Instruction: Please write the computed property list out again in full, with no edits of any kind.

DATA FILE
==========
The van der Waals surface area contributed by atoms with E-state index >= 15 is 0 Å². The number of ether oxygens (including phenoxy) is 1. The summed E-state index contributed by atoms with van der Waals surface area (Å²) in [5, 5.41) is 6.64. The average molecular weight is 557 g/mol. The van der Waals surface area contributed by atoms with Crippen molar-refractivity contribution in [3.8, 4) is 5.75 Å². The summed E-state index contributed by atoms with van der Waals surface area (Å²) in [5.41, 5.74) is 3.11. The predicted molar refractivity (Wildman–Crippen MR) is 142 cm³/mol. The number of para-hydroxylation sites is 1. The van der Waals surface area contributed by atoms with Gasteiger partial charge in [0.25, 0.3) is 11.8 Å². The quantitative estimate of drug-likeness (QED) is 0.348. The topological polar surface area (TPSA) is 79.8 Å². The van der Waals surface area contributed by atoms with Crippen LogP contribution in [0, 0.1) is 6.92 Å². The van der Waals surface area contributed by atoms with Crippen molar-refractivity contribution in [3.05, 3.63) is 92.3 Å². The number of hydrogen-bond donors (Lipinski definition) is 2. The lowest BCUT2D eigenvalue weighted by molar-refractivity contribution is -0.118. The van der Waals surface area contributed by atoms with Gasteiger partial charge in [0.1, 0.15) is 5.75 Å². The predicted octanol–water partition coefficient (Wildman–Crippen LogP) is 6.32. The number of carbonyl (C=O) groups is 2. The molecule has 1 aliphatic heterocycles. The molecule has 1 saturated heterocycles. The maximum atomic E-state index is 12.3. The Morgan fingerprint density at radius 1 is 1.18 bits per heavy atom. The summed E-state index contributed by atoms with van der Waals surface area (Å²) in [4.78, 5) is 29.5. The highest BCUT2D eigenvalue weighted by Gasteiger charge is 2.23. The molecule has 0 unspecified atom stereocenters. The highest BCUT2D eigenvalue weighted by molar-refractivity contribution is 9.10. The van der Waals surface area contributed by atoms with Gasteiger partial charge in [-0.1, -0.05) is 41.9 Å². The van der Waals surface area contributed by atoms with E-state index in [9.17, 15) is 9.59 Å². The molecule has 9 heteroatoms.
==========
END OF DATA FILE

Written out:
The van der Waals surface area contributed by atoms with E-state index >= 15 is 0 Å². The number of ether oxygens (including phenoxy) is 1. The summed E-state index contributed by atoms with van der Waals surface area (Å²) in [5, 5.41) is 6.64. The average molecular weight is 557 g/mol. The van der Waals surface area contributed by atoms with Crippen molar-refractivity contribution in [3.8, 4) is 5.75 Å². The summed E-state index contributed by atoms with van der Waals surface area (Å²) in [5.41, 5.74) is 3.11. The predicted molar refractivity (Wildman–Crippen MR) is 142 cm³/mol. The number of para-hydroxylation sites is 1. The van der Waals surface area contributed by atoms with Gasteiger partial charge in [0.25, 0.3) is 11.8 Å². The quantitative estimate of drug-likeness (QED) is 0.348. The topological polar surface area (TPSA) is 79.8 Å². The van der Waals surface area contributed by atoms with Crippen LogP contribution in [0, 0.1) is 6.92 Å². The van der Waals surface area contributed by atoms with Crippen molar-refractivity contribution in [3.05, 3.63) is 92.3 Å². The number of hydrogen-bond donors (Lipinski definition) is 2. The lowest BCUT2D eigenvalue weighted by molar-refractivity contribution is -0.118. The van der Waals surface area contributed by atoms with Gasteiger partial charge in [0.1, 0.15) is 5.75 Å². The predicted octanol–water partition coefficient (Wildman–Crippen LogP) is 6.32. The number of carbonyl (C=O) groups is 2. The molecule has 1 aliphatic heterocycles. The molecule has 1 saturated heterocycles. The maximum atomic E-state index is 12.3. The Morgan fingerprint density at radius 1 is 1.18 bits per heavy atom. The summed E-state index contributed by atoms with van der Waals surface area (Å²) in [4.78, 5) is 29.5. The highest BCUT2D eigenvalue weighted by Gasteiger charge is 2.23. The molecule has 0 unspecified atom stereocenters. The highest BCUT2D eigenvalue weighted by molar-refractivity contribution is 9.10. The van der Waals surface area contributed by atoms with Gasteiger partial charge in [-0.1, -0.05) is 41.9 Å². The van der Waals surface area contributed by atoms with E-state index in [9.17, 15) is 9.59 Å². The molecule has 9 heteroatoms.